New Delhi: With the strategic petroleum sector still outside the GST regime, petrol and diesel were among the few other items that figured among the part on indirect taxes in the last full budget just presented by Finance Minster Arun Jaitley before the 2019 general elections.
Even as the Union Budget 2018-19 proposed levy of road and infrastructure cess of Rs 8 per litre on petrol and diesel, while abolishing the additional excise duty of Rs 6, global prices pushed petrol to a nearly three-and-a-half-year high of Rs 73.05 per litre in Delhi on Thursday.
The basic excise duty on unbranded petrol was slashed by Rs 2 from Rs 6.48 per litre and on branded petrol from Rs 7.66 per litre.
Similarly on unbranded diesel, additional excise duty was brought down from Rs 8.33 per litre to Rs 6.33 per litre and on branded diesel from Rs 10.69 per litre to Rs 8.69 per litre.
Finance Secretary Hasmukh Adia told a post-Budget media briefing that the changes would not affect the customer.
"Excise on petrol and diesel has been reduced by Rs 2, which has been converted to cess. Consequently, there is no change in price for the consumer," he said.
Expectedly, governed by the dynamic daily pricing system adopted by state-run oil marketers last year, petrol prices on Friday rose by a marginal 5 paise per litre in Delhi, Kolkata, Mumbai and Chennai, while diesel prices in these key metros were left unchanged.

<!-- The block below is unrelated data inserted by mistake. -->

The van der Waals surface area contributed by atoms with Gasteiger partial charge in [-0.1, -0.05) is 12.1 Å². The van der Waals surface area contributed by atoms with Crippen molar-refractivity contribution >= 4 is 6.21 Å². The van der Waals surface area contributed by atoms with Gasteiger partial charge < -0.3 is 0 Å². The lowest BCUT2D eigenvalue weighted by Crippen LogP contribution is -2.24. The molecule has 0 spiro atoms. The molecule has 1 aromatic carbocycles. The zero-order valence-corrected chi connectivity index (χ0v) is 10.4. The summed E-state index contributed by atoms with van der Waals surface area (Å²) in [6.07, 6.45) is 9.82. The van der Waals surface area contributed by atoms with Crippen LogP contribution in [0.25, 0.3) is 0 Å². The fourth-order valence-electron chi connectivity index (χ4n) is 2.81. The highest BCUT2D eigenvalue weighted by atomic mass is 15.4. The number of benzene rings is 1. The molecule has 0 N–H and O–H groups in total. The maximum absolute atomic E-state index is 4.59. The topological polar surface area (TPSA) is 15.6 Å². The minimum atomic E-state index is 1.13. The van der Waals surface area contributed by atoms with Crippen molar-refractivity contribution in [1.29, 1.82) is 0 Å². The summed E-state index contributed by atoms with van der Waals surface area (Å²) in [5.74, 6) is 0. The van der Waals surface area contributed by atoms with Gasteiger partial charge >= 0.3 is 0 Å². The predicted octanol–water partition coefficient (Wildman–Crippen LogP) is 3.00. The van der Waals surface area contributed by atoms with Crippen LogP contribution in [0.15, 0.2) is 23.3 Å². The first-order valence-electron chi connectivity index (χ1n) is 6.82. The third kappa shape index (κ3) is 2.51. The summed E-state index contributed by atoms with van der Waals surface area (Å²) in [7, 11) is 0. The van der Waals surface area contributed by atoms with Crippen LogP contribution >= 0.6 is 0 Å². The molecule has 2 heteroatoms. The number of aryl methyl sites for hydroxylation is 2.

With Friday's hike, petrol prices have been increased by Rs 3.07-3.29 per litre in the four metros so far this year, while diesel rates raised by Rs 4.47-5 per litre, according to Indian Oil Corporation.
Petrol costs Rs 73.1 per litre in Delhi, Rs 75.79 per litre in Kolkata, Rs 80.96 per litre in Mumbai and Rs 75.82 per litre in Chennai.
Diesel prices on Friday were at Rs 64.11 per litre in Delhi, Rs 66.78 per litre in Kolkata, Rs 68.27 per litre in Mumbai and Rs 67.62 per litre in Chennai.
Petrol prices reached landmark levels on Thursday in key metros Kolkata, Mumbai and Chennai at Rs 75.74, Rs 80.91, and Rs 75.77 per litre respectively.
Asked about the cut in excise duty and imposition of road cess in the Budget, analysts said it was the global crude oil prices which were driving petrol and diesel rates.
"That depends on the crude oil price outlook. Crude oil prices have been increasing for the last six months after 2-3 years of lull. So, given that it is free pricing now, any projection on prices of petrol and diesel will be difficult," said Raju Kumar, tax partner, EY.
"Finance Minister Arun Jaitly's populist measure of reducing basic excise duty on fuel comes at a time when petrol prices have hit Rs 80 across major cities in India. For the past few years, the excise on the commodity has always remained steep despite crude prices almost halving since early 2016," said Saurabh Bhagotra, Solicitor at Zaiwalla & Co.
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